In saying this, I am fully aware that the concept of 'authenticity' is fraught with difficulty in the context of video games and history. To experience a game as 'authentic' must not be taken to mean that the game conveys a message by being 'factually correct.' This holds especially true for historicizing games which are not, and can never be, windows onto a long gone past. Neither are history books, though, so it would be moot to belabor the point much further. What is meant here, on the contrary, is that a game that is able to convey the feeling of an authentic experience to its players is a game that has succeeded in presenting a convincing vision, in being a little world in its own right. Then the game has reached a state of authentication in which it ceases to irritate players and succeeds in immersing them instead. Interestingly, games dressed up in a historicizing fashion use the history in which they are clothed as one—and in many cases the most important—of their strategies of authentication (cf. Nohr 2014, pp. 20-21). Understood in this way, a successful historicizing video game is a game that, through careful presentation of selected historical elements, achieves a state of not-being-questioned by its players. The affective historicity of the game establishes a link to the real world that is crucial if the game is to be taken seriously (Ruch 2012, p. 334). Not for the sake of history, of course, but for its own sake!

Thus, this touch of historicity, if successfully applied, provides the game with a tacit conceptual integration into a wider imagination of history as an overarching archplot (cf. Hassemer 2014, p. 64) that provides "a classical structure, which includes the principal characteristics of causality, closed endings, linear time, […] and a consistent reality" (Ip 2011, p. 113). Which, in turn—and this is where the process becomes awkward or problematic in the historian's eye—may lead to a situation in which the representation of history used for authentication is taken as authentic in itself, as not-to-be-questioned. Affective historicity in this respect "acts as a kind of conceptual glue that holds the other content together in a simulation of real space that behaves more or less the way our own reality does" (Ruch 2012, 335), or that may be taken as a model for the reality of the historical world. Of course the jury is still out on this one—we do not know what it is that players take home from the games they play. Some recent studies indicate that in-game violence does not influence gamers' behavior after all, at least not for the worse (cf. Festl, Scharkow, and Quandt 2013; Grizzard et al. 2014)—but that does not necessarily say anything about in-game history.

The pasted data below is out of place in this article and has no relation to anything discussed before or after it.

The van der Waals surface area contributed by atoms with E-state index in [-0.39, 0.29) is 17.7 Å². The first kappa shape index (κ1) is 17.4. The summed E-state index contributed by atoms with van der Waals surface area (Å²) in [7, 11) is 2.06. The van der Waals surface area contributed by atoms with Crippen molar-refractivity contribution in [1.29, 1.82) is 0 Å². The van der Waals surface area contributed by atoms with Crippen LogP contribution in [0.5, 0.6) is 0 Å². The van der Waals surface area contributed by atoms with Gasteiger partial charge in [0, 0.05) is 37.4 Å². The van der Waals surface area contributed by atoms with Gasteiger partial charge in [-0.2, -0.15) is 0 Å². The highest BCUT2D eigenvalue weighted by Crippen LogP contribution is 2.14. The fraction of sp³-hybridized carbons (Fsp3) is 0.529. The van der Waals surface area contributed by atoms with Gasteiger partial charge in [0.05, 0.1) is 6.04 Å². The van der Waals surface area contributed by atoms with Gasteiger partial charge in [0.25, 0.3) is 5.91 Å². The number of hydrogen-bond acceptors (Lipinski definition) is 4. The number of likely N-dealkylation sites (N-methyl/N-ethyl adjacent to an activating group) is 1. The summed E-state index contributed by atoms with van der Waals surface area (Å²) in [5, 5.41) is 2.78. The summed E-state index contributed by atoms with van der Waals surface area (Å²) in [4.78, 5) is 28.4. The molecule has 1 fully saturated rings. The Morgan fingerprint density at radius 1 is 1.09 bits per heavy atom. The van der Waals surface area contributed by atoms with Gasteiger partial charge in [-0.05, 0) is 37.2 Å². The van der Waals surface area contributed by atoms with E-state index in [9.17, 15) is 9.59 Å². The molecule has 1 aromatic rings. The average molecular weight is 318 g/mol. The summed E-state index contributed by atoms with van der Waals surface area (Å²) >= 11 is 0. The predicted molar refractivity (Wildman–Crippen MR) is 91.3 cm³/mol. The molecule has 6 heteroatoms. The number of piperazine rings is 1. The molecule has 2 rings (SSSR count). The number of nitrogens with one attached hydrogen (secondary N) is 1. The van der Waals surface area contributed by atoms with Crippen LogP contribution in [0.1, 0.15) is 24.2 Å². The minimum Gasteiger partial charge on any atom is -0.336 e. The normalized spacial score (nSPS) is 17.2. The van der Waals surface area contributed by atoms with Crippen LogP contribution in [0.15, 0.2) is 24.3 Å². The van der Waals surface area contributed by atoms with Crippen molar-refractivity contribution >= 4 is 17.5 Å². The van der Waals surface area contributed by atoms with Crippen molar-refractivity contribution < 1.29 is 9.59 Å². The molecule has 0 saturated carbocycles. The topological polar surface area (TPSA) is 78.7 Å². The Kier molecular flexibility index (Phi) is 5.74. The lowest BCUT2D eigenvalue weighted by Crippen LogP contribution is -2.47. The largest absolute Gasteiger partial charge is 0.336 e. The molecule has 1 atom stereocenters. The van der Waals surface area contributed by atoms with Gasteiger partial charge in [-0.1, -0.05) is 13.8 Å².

Turning to Nohr's scheme once more, this is the point that has been left out so far— namely, the insertion of the results of step N°3 (interpretation) into what Nohr calls 'elementary discourse,' that body of common knowledge that everyone just knows or can come to know as such without much effort. This elementary discourse, which is very different from the historians' discourse (cf. Montero Díaz and Paz Rebollo 2013, p. 162), is precisely what game designers draw upon in shaping games into historicized ones—because these are precisely the elements that everyone knows and recognizes, that may appeal to pretty much anyone and lure them to play (and to buy!) their games. It may well be that the prominence that video games have achieved in our culture's media landscape over the past few decades indicates that this process is already taking place on a much larger scale, especially if "the structure of a culture's dominant media is a major shaper of that very same culture" (Schut 2007, p. 215). Once this media-cultural dominance is achieved, the discursive transformation of the historicized elements has come full circle, and the three-step scheme posed above is completed like this:



Figure 3: Five steps of serialized transformation


Divergence: History vs. Video Games vs. Historicity